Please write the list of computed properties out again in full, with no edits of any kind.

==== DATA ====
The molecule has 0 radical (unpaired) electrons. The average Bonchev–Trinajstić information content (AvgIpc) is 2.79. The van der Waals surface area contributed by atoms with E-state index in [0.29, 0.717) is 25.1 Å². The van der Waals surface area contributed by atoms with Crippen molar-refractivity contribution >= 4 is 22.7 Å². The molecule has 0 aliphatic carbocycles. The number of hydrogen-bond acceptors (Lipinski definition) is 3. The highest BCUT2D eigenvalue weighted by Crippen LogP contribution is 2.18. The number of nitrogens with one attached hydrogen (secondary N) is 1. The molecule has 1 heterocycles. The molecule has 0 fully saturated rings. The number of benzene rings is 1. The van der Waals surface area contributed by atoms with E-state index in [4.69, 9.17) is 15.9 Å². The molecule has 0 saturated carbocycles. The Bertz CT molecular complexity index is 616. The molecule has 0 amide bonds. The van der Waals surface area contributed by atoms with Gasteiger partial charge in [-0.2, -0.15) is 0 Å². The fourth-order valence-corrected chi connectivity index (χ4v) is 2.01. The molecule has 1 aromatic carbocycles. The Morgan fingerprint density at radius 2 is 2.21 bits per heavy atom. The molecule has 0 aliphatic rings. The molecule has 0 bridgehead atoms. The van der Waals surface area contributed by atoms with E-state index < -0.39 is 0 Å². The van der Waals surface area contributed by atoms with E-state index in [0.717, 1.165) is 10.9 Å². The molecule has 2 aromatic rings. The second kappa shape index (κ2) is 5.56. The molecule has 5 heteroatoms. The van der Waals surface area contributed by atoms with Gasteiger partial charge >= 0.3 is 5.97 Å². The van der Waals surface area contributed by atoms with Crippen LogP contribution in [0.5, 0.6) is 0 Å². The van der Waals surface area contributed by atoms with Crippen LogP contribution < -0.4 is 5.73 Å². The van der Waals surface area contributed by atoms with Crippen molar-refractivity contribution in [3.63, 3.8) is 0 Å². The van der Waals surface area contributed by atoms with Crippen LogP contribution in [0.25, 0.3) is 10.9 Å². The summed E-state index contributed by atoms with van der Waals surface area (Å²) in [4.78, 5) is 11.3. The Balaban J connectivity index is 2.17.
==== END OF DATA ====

The molecule has 0 radical (unpaired) electrons. The average Bonchev–Trinajstić information content (AvgIpc) is 2.79. The van der Waals surface area contributed by atoms with E-state index in [0.29, 0.717) is 25.1 Å². The van der Waals surface area contributed by atoms with Crippen molar-refractivity contribution >= 4 is 22.7 Å². The molecule has 0 aliphatic carbocycles. The number of hydrogen-bond acceptors (Lipinski definition) is 3. The highest BCUT2D eigenvalue weighted by Crippen LogP contribution is 2.18. The number of nitrogens with one attached hydrogen (secondary N) is 1. The molecule has 1 heterocycles. The molecule has 0 fully saturated rings. The number of benzene rings is 1. The van der Waals surface area contributed by atoms with E-state index in [4.69, 9.17) is 15.9 Å². The molecule has 0 saturated carbocycles. The Bertz CT molecular complexity index is 616. The molecule has 0 amide bonds. The van der Waals surface area contributed by atoms with Gasteiger partial charge in [-0.2, -0.15) is 0 Å². The fourth-order valence-corrected chi connectivity index (χ4v) is 2.01. The molecule has 1 aromatic carbocycles. The Morgan fingerprint density at radius 2 is 2.21 bits per heavy atom. The molecule has 0 aliphatic rings. The molecule has 0 bridgehead atoms. The van der Waals surface area contributed by atoms with E-state index < -0.39 is 0 Å². The van der Waals surface area contributed by atoms with E-state index in [0.717, 1.165) is 10.9 Å². The molecule has 2 aromatic rings. The second kappa shape index (κ2) is 5.56. The molecule has 5 heteroatoms. The van der Waals surface area contributed by atoms with Gasteiger partial charge >= 0.3 is 5.97 Å². The van der Waals surface area contributed by atoms with Crippen LogP contribution in [0.5, 0.6) is 0 Å². The van der Waals surface area contributed by atoms with Crippen LogP contribution < -0.4 is 5.73 Å². The van der Waals surface area contributed by atoms with Crippen molar-refractivity contribution in [3.63, 3.8) is 0 Å². The van der Waals surface area contributed by atoms with Crippen LogP contribution in [0.25, 0.3) is 10.9 Å². The summed E-state index contributed by atoms with van der Waals surface area (Å²) in [4.78, 5) is 11.3. The Balaban J connectivity index is 2.17.